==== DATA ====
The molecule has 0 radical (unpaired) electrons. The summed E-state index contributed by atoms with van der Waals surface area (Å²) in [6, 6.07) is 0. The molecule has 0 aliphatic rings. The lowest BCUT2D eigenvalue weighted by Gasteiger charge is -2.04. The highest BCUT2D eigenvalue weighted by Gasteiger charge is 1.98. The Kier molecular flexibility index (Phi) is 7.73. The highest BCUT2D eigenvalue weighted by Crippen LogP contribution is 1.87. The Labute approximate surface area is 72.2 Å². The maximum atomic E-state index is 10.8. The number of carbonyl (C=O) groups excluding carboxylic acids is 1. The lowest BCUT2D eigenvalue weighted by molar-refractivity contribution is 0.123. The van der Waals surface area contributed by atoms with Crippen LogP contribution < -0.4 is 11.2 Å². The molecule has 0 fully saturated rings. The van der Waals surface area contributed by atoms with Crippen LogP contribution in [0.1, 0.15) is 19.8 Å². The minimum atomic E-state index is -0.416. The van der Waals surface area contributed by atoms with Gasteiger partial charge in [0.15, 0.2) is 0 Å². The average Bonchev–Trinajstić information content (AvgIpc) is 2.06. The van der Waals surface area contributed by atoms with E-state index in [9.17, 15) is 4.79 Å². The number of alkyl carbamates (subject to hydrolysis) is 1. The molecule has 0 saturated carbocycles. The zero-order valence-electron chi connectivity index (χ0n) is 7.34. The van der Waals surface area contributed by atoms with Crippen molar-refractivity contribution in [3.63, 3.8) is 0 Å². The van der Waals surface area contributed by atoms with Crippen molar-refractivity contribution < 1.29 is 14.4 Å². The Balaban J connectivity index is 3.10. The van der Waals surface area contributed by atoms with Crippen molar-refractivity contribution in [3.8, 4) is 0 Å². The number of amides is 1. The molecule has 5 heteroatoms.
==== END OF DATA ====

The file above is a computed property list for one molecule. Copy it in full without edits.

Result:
The molecule has 0 radical (unpaired) electrons. The summed E-state index contributed by atoms with van der Waals surface area (Å²) in [6, 6.07) is 0. The molecule has 0 aliphatic rings. The lowest BCUT2D eigenvalue weighted by Gasteiger charge is -2.04. The highest BCUT2D eigenvalue weighted by Gasteiger charge is 1.98. The Kier molecular flexibility index (Phi) is 7.73. The highest BCUT2D eigenvalue weighted by Crippen LogP contribution is 1.87. The Labute approximate surface area is 72.2 Å². The maximum atomic E-state index is 10.8. The number of carbonyl (C=O) groups excluding carboxylic acids is 1. The lowest BCUT2D eigenvalue weighted by molar-refractivity contribution is 0.123. The van der Waals surface area contributed by atoms with Crippen LogP contribution < -0.4 is 11.2 Å². The molecule has 0 fully saturated rings. The van der Waals surface area contributed by atoms with Crippen LogP contribution in [0.1, 0.15) is 19.8 Å². The minimum atomic E-state index is -0.416. The van der Waals surface area contributed by atoms with Gasteiger partial charge in [0.15, 0.2) is 0 Å². The average Bonchev–Trinajstić information content (AvgIpc) is 2.06. The van der Waals surface area contributed by atoms with E-state index in [9.17, 15) is 4.79 Å². The number of alkyl carbamates (subject to hydrolysis) is 1. The molecule has 0 saturated carbocycles. The zero-order valence-electron chi connectivity index (χ0n) is 7.34. The van der Waals surface area contributed by atoms with Crippen molar-refractivity contribution in [3.63, 3.8) is 0 Å². The van der Waals surface area contributed by atoms with Crippen molar-refractivity contribution < 1.29 is 14.4 Å². The Balaban J connectivity index is 3.10. The van der Waals surface area contributed by atoms with Crippen molar-refractivity contribution in [3.8, 4) is 0 Å². The number of amides is 1. The molecule has 5 heteroatoms.